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“Both the domestic price support measures and the import price restrictions reduce consumer welfare in the United States,” Mr. Pearson said. “It’s a net loss to the United States economy.”

Congress does not seem motivated to change the way sugar subsidies are handled.

“The history of sugar in this country goes back to before we were a country, because there were sugar policies in Colonial times,” Mr. Pearson said, noting that sugar production has spread to multiple states and congressional districts across the U.S.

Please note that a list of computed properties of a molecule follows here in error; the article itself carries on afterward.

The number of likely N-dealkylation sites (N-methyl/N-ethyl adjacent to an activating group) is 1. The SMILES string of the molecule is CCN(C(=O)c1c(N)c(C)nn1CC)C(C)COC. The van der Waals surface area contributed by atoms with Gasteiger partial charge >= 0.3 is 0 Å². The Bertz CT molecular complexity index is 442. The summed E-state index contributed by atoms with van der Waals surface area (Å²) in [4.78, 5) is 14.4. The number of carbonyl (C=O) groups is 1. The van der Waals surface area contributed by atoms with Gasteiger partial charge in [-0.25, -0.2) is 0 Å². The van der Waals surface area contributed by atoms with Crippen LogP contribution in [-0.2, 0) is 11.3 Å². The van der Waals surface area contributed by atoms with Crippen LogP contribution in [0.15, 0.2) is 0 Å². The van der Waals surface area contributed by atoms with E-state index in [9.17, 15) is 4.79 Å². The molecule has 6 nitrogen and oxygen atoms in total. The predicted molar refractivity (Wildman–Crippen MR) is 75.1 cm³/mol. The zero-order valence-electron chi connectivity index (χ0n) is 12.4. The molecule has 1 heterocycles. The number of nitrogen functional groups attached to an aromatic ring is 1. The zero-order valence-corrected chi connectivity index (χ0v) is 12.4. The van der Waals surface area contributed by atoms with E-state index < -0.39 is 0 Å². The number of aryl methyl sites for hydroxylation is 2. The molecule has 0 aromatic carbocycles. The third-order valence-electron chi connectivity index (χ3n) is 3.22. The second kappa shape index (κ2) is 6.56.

“It’s an industry that has grown up with the country and the industry has grown and it really is politically difficult to walk away from policies that support the industry overnight,” he said.